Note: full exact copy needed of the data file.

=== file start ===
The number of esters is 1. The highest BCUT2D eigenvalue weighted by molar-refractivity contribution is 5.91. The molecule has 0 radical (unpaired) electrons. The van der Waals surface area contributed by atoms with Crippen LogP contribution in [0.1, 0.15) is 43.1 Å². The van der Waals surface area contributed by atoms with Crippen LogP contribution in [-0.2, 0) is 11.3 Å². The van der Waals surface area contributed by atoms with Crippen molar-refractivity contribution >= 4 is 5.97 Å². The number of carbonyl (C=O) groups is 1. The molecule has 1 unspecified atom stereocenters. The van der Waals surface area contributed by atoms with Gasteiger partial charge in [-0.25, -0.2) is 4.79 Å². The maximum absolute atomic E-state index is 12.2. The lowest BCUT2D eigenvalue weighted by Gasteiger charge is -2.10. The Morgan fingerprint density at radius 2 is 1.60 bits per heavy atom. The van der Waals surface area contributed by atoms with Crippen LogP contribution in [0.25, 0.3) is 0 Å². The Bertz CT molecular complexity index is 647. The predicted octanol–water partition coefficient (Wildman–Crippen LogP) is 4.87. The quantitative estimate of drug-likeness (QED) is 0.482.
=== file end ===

The number of esters is 1. The highest BCUT2D eigenvalue weighted by molar-refractivity contribution is 5.91. The molecule has 0 radical (unpaired) electrons. The van der Waals surface area contributed by atoms with Crippen LogP contribution in [0.1, 0.15) is 43.1 Å². The van der Waals surface area contributed by atoms with Crippen LogP contribution in [-0.2, 0) is 11.3 Å². The van der Waals surface area contributed by atoms with Crippen molar-refractivity contribution >= 4 is 5.97 Å². The number of carbonyl (C=O) groups is 1. The molecule has 1 unspecified atom stereocenters. The van der Waals surface area contributed by atoms with Gasteiger partial charge in [-0.25, -0.2) is 4.79 Å². The maximum absolute atomic E-state index is 12.2. The lowest BCUT2D eigenvalue weighted by Gasteiger charge is -2.10. The Morgan fingerprint density at radius 2 is 1.60 bits per heavy atom. The van der Waals surface area contributed by atoms with Crippen LogP contribution in [0.25, 0.3) is 0 Å². The Bertz CT molecular complexity index is 647. The predicted octanol–water partition coefficient (Wildman–Crippen LogP) is 4.87. The quantitative estimate of drug-likeness (QED) is 0.482.